I also managed to finish knitting the sweater that I started while watching the US election results, so it’s not been a bad week. 🙂

knitted sweater

Burkina Faso technique at City Lit

For the past few weeks my creative mojo has been curled up in a little ball somewhere under the duvet and refused to come out. It started with a relative’s sombre funeral (nothing to do with covid-19) and continued through the agonisingly drawn-out US elections (when all I wanted to do was sit in a corner and knit while watching CNN). Now I just seem to be in a state of general lethargy.

The first lockdown in March/April was quite a fruitful creative period for me. With exhibitions and shows cancelled and no deadlines to meet, I was able to rediscover the joy of creative play and experimentation. This time round it’s a bit different – the thought of a long dark winter with no or few opportunities to meet up with friends, visit exhibitions and restaurants, or travel anywhere is dispiriting, to say the least.

A little light in the gloom was a course in Burkina Faso plaiting with John Page, run over four consecutive Saturdays at City Lit – one of the few remaining courses that was held face to face rather than online. Because it counts as education it was allowed to continue, albeit with perspex screens, copious hand sanitation points and mask wearing.

Henrietta and Jo, two of my cohort from the two-year City Lit basketry course, also attended, so it was good to see them and catch up in person.

Traditionally in basketry you have upright stakes, around which you wind the weavers. But with Burkina Faso plaiting there is no distinction – the stakes and weavers are constantly changing places. And if you use rigid materials, such as cane or willow, it tends to produce a rather lovely spiral. With softer materials, which are easier to manipulate, you can also weave more regular rows.

We started with rattan (cane) and soft materials like sisal, to learn the basic technique. Because cane is a regular thickness along its whole length, it tends to form a cylinder, but the ends can be tied off to produce a vessel that could be used as a bird feeder or garlic basket.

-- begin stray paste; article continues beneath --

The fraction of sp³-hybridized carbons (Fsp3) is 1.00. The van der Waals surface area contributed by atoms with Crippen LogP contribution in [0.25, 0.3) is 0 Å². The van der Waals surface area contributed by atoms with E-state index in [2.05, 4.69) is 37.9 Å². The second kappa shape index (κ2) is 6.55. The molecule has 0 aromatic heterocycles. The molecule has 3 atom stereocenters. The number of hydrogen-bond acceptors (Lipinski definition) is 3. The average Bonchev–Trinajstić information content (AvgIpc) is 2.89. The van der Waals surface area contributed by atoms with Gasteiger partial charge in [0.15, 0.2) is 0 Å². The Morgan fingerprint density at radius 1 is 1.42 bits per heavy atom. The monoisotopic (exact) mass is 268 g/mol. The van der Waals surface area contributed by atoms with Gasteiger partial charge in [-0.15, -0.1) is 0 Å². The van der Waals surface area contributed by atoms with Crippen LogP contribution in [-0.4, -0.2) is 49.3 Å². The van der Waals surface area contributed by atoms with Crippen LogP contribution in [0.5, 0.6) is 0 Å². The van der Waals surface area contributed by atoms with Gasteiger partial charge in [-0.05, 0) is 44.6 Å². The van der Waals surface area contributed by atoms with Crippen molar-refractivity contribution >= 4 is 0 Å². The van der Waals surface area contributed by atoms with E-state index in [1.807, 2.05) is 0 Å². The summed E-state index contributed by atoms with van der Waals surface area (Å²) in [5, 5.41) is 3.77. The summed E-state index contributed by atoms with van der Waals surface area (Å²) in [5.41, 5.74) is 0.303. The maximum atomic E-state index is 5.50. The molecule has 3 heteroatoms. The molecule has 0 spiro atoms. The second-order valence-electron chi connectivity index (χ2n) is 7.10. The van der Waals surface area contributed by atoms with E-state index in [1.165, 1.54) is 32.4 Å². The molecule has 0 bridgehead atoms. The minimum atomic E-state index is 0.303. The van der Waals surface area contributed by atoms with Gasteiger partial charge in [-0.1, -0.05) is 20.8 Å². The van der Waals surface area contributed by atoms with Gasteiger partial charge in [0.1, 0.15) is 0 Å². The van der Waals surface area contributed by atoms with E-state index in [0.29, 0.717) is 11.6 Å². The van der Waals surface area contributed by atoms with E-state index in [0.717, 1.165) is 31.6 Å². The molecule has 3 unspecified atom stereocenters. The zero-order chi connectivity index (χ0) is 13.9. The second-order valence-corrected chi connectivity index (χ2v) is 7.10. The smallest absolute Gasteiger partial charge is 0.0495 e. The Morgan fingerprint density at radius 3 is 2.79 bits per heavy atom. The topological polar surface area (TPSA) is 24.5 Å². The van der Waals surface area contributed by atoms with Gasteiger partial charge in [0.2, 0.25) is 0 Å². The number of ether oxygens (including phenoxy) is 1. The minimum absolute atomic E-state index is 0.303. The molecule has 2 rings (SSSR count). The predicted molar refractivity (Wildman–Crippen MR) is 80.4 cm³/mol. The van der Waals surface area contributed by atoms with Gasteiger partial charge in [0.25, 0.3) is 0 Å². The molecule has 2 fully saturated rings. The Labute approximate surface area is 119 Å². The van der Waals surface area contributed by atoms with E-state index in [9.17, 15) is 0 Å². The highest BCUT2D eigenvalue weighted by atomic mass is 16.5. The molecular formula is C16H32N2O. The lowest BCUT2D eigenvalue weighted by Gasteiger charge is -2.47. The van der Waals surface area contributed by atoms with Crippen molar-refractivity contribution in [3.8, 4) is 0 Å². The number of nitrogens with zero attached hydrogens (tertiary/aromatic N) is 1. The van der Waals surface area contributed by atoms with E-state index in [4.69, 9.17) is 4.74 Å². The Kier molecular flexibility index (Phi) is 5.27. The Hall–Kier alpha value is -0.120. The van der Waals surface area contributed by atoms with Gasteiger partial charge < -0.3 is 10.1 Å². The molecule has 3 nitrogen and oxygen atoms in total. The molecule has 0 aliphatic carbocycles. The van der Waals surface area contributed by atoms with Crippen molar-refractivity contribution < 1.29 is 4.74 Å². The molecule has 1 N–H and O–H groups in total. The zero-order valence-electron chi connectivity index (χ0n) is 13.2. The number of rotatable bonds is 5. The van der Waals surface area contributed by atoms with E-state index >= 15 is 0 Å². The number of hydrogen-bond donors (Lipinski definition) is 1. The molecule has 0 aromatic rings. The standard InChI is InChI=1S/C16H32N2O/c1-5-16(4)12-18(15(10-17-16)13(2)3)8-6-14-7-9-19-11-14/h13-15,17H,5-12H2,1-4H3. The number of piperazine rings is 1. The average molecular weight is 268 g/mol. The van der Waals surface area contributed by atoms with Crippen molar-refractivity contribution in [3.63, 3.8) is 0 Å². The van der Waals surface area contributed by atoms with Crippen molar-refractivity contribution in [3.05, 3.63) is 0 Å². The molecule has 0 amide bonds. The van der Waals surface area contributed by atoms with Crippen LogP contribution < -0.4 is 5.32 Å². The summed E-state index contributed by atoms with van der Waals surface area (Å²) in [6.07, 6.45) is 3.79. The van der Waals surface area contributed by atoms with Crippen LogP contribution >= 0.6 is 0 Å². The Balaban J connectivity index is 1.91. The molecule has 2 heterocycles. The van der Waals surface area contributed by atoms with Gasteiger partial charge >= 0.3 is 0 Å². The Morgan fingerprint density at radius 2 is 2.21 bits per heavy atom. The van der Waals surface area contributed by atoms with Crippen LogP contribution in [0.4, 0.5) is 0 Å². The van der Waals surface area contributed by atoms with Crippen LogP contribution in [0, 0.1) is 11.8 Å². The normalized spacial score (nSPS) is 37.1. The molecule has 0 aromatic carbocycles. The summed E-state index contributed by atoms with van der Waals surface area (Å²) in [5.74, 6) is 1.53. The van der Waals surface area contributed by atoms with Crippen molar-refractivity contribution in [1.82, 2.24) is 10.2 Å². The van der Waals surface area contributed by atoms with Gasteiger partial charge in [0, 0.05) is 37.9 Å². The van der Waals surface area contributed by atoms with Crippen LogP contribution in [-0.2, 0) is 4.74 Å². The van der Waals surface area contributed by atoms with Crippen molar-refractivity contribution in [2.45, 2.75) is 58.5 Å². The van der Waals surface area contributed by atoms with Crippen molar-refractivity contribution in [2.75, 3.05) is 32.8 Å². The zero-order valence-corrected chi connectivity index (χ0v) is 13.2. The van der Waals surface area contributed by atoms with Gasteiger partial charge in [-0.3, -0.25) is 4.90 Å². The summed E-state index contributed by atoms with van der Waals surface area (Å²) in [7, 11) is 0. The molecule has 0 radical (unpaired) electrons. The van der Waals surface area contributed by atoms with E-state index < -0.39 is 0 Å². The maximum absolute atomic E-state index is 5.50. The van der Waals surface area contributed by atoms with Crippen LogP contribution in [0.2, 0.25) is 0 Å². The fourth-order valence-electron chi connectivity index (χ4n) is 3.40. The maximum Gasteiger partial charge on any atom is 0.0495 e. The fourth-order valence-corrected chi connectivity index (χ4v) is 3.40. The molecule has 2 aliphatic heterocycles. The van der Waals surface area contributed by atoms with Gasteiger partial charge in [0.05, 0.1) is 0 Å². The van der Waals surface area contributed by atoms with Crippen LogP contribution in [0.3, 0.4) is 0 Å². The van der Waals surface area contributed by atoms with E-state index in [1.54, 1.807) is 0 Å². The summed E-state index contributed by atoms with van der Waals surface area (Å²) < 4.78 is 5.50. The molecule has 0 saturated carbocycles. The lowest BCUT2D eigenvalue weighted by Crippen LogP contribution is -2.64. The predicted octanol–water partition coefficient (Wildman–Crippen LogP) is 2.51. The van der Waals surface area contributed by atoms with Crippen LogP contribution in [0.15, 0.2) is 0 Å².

burkina faso cane piece

Here are some samples made by the group in varied materials, including cane, sisal and telephone wire.

burkina faso group samples

We then moved on to using willow. Because willow rods taper, they naturally form a cone shape. We practised making flat tops and spiral tops.

burkina faso willow vessels

We also tried making flat-bottomed vessels. Quite a lot of strength is needed here to pull the willow into place!

burkina faso flat bottomed willow

Finally, we worked with rush – first time with this material for us all. It’s strangely spongy but is much easier to manipulate than willow.

I started by making a small rush pouch.

burkina faso rush pouch

Then in the final week most of us made rush bags.

burkina faso rush bag

Learning a new technique or working with new materials is always stimulating, and I could feel my creative mojo starting to stir at last!

Here’s a flat spiral I made using paper yarn.

burkina faso paper spiral

And I started making a pouch from telephone wire.

burkina faso phone wire pouch

But then it wanted to turn into another spiral – so I let it!

burkina faso phone wire spiral

Then I had another block – what to do with the ends? The consensus on Instagram was to leave them loose and wild, but they were rather long, and the piece just didn’t feel finished to me. Then someone suggested bending the spiral outwards to create a double-walled vessel. This was slightly tricky, as it meant I would have to plait in reverse. I couldn’t work out how to do that, so I had to plait from the inside looking through the other side of the basket.

burkina faso phone wire spiralburkina faso phone wire spiral

But I was pleased how the piece finally resolved itself in a sort of jellyfish form. And I left the ends free, so managed to have my cake and eat it! 😉